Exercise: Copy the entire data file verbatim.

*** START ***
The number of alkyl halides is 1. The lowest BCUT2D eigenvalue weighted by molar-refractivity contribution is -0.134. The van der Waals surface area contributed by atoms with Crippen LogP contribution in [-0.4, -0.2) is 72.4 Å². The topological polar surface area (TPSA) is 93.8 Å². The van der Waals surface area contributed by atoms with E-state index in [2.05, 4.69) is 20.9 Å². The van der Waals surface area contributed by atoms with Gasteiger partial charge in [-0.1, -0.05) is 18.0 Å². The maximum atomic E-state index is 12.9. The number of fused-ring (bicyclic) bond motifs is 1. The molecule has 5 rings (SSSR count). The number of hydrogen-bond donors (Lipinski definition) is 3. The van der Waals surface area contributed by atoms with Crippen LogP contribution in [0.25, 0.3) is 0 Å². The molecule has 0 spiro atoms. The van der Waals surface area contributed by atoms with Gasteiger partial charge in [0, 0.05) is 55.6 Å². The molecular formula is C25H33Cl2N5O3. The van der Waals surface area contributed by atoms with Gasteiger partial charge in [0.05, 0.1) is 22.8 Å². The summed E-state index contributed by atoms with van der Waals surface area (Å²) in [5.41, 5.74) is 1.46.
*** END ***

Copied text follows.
The number of alkyl halides is 1. The lowest BCUT2D eigenvalue weighted by molar-refractivity contribution is -0.134. The van der Waals surface area contributed by atoms with Crippen LogP contribution in [-0.4, -0.2) is 72.4 Å². The topological polar surface area (TPSA) is 93.8 Å². The van der Waals surface area contributed by atoms with E-state index in [2.05, 4.69) is 20.9 Å². The van der Waals surface area contributed by atoms with Gasteiger partial charge in [-0.1, -0.05) is 18.0 Å². The maximum atomic E-state index is 12.9. The number of fused-ring (bicyclic) bond motifs is 1. The molecule has 5 rings (SSSR count). The number of hydrogen-bond donors (Lipinski definition) is 3. The van der Waals surface area contributed by atoms with Crippen LogP contribution in [0.25, 0.3) is 0 Å². The molecule has 0 spiro atoms. The van der Waals surface area contributed by atoms with Gasteiger partial charge in [0, 0.05) is 55.6 Å². The molecular formula is C25H33Cl2N5O3. The van der Waals surface area contributed by atoms with Gasteiger partial charge in [0.05, 0.1) is 22.8 Å². The summed E-state index contributed by atoms with van der Waals surface area (Å²) in [5.41, 5.74) is 1.46.